Sandro Kopp is a painter that works primarily on portraits painted from Skype conversations.
“Star Wars Uncut, the collaborative fan remake of Star Wars, has been assembled into the definitive director’s cut by project creator Casey Pugh.
The project began in 2009, when Pugh divided Star Wars into 472 15 second segments and asked the Internet to remake the film segment by segment.”
(via Laughing Squid)
Copyrights (2011- Ongoing) is a project by Phil Thompson:
“The Google Art Project contains several paintings which have had a blur filter applied to them so as to make them unrecognisable. Google explain this decison stating that they were, ‘required to be blurred by the museums for reasons pertaining to copyrights.’
After collecting all of these images by taking screenshots and cropping out the blurred images, they were emailed to oil painting reproduction companies in China (chosen for its own issues with internet censorship and for its ongoing difficulties with Google), where they were painted to the scale of the original painting. These reproductions were shipped back to the UK and now become the art work.”
Alway read about this but this is the first time I actually see it.
(via the guardian)
The MakerBot Replicator is a personal 3D printer. Fuck all the smartphones and tablets, this is the only serious technological object to buy. I WANT ONE. Seriously.
This lecture by Alain de Botton is inspiring, entertaining and even mindblowing. Have you ever thought that sometimes embracing sadness and pessimism could help you achieve better things in life? It may seem a little odd but it does make sense. If you have half an hour to spend, I suggest you listen to this.
“In this secular sermon, Alain challenges the great bourgeois promise that everyone can find happiness in love and work and suggests that we take on the joys of pessimism instead. He argues that the chances of anyone succeeding in both areas (let alone in one) are extremely remote – and that it is therefore peculiar, and deeply cruel, to base our societies around these values. Indeed, in denying a place for misery and despair, the modern world denies us the possibility of collective consolation, condemning us instead to solitary feelings of shame and persecution. ”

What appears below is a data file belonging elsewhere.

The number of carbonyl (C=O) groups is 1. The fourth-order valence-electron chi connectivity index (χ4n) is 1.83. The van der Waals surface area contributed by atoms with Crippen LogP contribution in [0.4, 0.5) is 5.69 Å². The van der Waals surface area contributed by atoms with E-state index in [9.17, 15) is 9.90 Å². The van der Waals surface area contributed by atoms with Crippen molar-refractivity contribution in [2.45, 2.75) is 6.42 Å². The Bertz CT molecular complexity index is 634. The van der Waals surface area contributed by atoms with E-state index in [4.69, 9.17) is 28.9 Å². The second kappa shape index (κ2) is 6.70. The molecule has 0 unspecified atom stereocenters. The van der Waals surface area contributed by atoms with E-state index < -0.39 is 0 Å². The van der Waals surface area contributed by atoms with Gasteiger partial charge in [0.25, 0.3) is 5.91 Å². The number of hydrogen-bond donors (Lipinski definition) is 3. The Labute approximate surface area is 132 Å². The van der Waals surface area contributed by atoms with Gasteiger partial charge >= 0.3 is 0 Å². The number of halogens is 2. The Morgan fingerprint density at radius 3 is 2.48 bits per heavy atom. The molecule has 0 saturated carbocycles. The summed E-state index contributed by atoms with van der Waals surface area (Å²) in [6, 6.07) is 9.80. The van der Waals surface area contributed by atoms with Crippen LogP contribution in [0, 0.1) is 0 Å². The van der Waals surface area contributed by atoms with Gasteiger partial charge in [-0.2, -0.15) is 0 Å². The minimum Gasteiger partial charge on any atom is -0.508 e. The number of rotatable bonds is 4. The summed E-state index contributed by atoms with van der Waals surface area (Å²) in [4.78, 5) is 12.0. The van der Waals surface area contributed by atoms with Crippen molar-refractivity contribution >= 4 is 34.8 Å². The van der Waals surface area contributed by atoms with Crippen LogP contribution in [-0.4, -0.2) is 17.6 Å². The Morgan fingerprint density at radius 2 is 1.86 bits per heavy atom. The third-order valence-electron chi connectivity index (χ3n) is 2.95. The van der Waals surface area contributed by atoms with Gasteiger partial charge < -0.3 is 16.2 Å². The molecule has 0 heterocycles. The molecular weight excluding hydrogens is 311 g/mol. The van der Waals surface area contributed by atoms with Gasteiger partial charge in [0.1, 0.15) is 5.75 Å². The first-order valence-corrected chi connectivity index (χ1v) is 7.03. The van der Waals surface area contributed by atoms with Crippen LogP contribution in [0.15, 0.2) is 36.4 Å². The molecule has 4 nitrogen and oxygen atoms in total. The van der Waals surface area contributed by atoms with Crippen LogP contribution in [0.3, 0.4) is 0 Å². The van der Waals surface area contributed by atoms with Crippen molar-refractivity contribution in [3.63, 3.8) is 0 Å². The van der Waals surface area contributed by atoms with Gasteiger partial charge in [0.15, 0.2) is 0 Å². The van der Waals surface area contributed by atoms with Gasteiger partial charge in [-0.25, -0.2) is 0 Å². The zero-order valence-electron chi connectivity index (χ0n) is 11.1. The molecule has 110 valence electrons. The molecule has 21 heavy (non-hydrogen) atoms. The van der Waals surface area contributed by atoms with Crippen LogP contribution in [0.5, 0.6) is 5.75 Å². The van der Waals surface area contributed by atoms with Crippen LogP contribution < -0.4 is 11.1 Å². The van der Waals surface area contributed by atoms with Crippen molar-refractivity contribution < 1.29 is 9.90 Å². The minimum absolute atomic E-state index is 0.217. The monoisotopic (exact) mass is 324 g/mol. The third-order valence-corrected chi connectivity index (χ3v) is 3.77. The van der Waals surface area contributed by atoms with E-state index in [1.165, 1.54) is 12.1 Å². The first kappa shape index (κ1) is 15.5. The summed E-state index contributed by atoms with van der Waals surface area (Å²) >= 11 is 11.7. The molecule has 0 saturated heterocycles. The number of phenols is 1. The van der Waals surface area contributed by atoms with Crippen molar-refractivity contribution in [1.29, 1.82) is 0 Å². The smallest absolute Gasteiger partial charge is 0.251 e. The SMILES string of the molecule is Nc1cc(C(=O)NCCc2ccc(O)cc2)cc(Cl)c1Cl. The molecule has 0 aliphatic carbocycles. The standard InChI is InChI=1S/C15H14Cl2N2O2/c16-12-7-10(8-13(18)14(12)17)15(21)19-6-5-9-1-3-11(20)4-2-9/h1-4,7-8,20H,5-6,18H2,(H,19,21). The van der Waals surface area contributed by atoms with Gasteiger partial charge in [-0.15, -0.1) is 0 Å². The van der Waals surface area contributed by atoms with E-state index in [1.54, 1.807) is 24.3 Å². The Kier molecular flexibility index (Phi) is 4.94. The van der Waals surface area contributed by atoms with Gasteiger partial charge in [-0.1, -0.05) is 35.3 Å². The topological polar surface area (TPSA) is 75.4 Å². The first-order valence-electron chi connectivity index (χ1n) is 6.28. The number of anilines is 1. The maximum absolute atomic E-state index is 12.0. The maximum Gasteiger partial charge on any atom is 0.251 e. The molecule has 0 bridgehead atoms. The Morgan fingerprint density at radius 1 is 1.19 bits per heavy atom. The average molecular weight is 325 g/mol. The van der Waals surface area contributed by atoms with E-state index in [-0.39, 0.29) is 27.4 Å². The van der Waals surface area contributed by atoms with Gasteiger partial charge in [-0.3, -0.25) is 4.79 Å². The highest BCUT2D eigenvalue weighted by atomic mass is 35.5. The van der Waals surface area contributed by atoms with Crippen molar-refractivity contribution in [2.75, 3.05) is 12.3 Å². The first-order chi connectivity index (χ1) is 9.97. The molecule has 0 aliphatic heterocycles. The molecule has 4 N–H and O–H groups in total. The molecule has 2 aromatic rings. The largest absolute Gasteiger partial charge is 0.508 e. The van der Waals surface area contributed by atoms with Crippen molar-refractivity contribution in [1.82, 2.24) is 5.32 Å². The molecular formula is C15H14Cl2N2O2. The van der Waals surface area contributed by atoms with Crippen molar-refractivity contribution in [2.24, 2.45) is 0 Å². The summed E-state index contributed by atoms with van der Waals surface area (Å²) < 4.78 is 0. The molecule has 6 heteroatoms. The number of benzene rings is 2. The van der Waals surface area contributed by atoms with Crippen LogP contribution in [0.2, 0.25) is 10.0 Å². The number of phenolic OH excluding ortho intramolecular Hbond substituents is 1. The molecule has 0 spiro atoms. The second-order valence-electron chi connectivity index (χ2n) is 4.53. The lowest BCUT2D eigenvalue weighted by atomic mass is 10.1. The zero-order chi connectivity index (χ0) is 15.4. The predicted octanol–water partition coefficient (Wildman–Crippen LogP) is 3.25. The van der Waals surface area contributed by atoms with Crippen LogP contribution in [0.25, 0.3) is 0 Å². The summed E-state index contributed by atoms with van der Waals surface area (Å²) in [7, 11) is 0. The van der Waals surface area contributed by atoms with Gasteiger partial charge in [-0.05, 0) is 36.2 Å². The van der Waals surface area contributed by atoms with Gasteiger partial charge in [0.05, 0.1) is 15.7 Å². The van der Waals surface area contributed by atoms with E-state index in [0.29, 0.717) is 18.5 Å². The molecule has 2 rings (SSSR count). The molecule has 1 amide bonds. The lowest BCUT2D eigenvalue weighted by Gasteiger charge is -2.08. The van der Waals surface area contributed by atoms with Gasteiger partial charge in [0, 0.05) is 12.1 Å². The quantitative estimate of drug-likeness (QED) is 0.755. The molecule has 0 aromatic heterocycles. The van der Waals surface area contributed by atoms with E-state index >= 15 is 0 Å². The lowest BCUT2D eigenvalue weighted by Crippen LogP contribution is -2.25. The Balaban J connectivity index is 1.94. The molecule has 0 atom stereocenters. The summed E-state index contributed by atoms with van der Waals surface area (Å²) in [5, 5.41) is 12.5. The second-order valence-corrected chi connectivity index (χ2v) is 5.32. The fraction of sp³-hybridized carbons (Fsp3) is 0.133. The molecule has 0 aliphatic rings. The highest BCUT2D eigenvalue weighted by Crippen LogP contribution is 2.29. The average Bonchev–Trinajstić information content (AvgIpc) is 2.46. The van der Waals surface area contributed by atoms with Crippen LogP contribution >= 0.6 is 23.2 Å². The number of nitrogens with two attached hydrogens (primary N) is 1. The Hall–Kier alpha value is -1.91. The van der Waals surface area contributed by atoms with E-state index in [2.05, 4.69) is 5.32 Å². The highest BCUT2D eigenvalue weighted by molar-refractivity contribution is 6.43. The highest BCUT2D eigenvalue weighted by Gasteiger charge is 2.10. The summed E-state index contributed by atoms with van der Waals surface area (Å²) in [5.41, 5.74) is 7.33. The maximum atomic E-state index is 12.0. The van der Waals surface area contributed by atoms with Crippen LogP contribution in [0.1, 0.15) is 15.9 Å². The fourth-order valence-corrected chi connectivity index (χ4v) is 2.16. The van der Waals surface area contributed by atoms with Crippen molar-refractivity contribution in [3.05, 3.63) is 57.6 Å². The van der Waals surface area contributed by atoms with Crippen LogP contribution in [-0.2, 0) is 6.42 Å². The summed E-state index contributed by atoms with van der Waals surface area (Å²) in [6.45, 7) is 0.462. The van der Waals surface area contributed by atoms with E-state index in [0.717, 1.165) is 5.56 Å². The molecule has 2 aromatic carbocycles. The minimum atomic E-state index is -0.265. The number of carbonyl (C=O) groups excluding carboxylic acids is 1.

Anil Dash has some great ideas about 3d printing and teleporting:
“Every 3D printer should seamlessly integrate a 3D scanner, even if it makes the device cost much more. The reason is simple: If you set the expectation that every device can both input and output 3D objects, you provide the necessary fundamentals for network effects to take off amongst creators. But no, these devices are not “3D fax machines”. What you’ve actually made, when you have an internet-connected device that can both send and receive 3D-printed objects, is a teleporter. I know that sci-fi nerds will point out that this is hardly teleportation, since you’re cloning the shape of the original object rather than actually sending the original object somewhere. But sci-fi correctness is not nearly as useful for the 3D printing industry as a totally futuristic concept that can get normal people excited. Imagine a simple television ad with a clean, well-designed (not a kit!) device saying “when you lose the wheel for your kid’s toy car, her friend can teleport her a replacement”.
Full article here.
[via boing boing]
Literal Atari Game Covers, a project by Mightygodking…
Fake Holidays is a photography project by Reiner Riedler:
“When wishes are out of reach, simulation is taking over our leisure time and our holidays. Imaginary worlds are created, often under massive technological exertion, in order to offer us experience as reproducible merchandise. Although the quality of these adventures on demand sometimes proves to be rather dubious, the boom does shed light on one thing: the yearnings and dreams underlying people’s daily lives.”
Just keep on jumping, no matter what.